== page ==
|عنوان مقاله||Corporate venture capital: The role of governance factors|
|ترجمه عنوان مقاله||سرمایه ریسکی شرکت : نقش عوامل حاکمیت|
|نوع نگارش مقاله||مقاله پژوهشی (Research article)|
|مقاله بیس||این مقاله بیس میباشد|
|تعداد صفحات مقاله||۶ صفحه|
|رشته های مرتبط||مدیریت|
|گرایش های مرتبط||بازاریابی، مدیریت کسب و کار MBA|
|دانشگاه||ایالت کنت، ایالات متحده|
|کلمات کلیدی||سرمایه ریسکی شرکت، سرمایه گذاری CVC ، حاکمیت شرکتی|
|لینک مقاله در سایت مرجع||لینک این مقاله در سایت الزویر (ساینس دایرکت) Sciencedirect – Elsevier|
|وضعیت ترجمه مقاله||ترجمه آماده این مقاله موجود نمیباشد. میتوانید از طریق دکمه پایین سفارش دهید.|
|دانلود رایگان مقاله||دانلود رایگان مقاله انگلیسی|
|سفارش ترجمه این مقاله||سفارش ترجمه این مقاله|
|بخشی از متن مقاله:|
With the growing acceptance of the open innovation paradigm (Chesbrough, 2013), scholarly investigations of new practices in open innovation such as corporate venture capital (CVC) have increased substantially over the last decade. Focus has fallen on whether such practices actually stimulate innovation and achieve other strategic goals. Numerous articles have examined the effects of CVC, including inducing corporate innovation, comparing the impact of CVC to other forms of open innovation programs, investigating the conditions under which reaching mutually satisfying arrangements between the incumbent and a start-up is more or less likely (Dushnitsky & Lenox, 2005), and scrutinizing the pros and cons of various structural arrangements CVC adherents have adopted (Chesbrough, 2013). In short, the literature offers a relatively comprehensive picture of the significant consequences of an organization’s commitment to and investment in its CVC program. Surprisingly, however, very little is known about the antecedents of CVC commitment and scale.
Given that the resources allocated to CVC come from other intracorporate areas, including internal R&D and alternative modes of open innovation, the lack of attention to what drives firms to commit to and invest in CVC is startling. CVC represents a major strategic commitment of incumbents’ resources both financially and the upper echelon’s time (Freese, Keil, & Teichert, 2007). Yet poor information and documentation exposes what prompts corporations to consider (and ultimately approve) such commitment. Like other strategic decisions, instituting a formal CVC program is not easy to reverse; as such, understanding the drivers behind this program is essential (Schildt, Maula, & Keil, 2005). Surprisingly, the literature neglects the role of corporate governance factors as likely drivers of such commitment. Historically, scholarly investigation of corporate governance factors has focused on effects on distant firm outcomes. Despite decades of empirical work, the links between such factors and firm performance are inconclusive and few consistent findings have emerged (Dalton, Daily, Ellstrand, & Johnson, 1998). As Zahra and Pearce (1989) note, this situation may owe to the high amount of likely factors. In essence, too many intervening processes between board characteristics and firm performance are likely to affect boards’ relationship to performance outcomes. Likewise, too many influences on performance are likely to lead to a strong, direct association.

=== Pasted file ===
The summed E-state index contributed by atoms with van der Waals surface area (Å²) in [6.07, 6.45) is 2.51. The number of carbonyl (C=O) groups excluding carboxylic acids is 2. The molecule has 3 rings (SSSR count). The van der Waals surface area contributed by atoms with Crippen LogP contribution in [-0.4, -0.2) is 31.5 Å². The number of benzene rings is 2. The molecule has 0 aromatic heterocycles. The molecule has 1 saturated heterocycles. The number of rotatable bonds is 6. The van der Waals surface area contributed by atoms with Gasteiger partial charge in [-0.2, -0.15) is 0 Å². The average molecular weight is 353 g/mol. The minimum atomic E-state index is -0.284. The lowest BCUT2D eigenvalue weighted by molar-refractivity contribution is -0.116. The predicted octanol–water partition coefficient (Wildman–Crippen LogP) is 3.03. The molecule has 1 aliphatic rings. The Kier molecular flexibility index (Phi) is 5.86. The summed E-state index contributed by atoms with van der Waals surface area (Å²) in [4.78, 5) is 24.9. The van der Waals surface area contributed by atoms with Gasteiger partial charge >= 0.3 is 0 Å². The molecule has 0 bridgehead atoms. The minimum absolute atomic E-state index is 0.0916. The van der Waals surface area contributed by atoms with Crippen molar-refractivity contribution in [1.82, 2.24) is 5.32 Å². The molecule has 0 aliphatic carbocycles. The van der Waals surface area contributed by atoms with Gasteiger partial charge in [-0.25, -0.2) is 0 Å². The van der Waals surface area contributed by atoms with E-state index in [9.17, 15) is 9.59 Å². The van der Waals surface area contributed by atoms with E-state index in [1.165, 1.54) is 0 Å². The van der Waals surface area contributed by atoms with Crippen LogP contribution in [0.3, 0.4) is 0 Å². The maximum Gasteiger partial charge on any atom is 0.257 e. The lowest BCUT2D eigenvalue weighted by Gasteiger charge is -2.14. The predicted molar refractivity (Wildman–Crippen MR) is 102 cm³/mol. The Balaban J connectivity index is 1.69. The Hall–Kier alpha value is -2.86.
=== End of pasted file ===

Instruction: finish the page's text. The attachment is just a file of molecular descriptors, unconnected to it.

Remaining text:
A more promising line of enquiry flows from examining the effects of governance characteristics on one of the intervening variables in terms of corporate strategy (e.g., Goodstein, Gautam, & Boeker, 1994). Yet scholars have seemingly ignored the role that governance factors play in the corporate adoption of VC practices (e.g., the ratio of board members that keep outside board directorship, multiple board mandates, as well as CEO pay mix and tenure). Scholars have approach the relationships between venture capital and corporate governance from one side. Namely, researchers have looked at the impact of accepting VC funding on the governance arrangements funding recipients have adopted. For example, new ventures receive funding may replace their founders and original board members by investing incumbents’ representatives (Wasserman, 2006). However, this situation is likely to be a twoway street: corporate governance factors may help explain a corporation’s degree of commitment to engaging in CVC programs.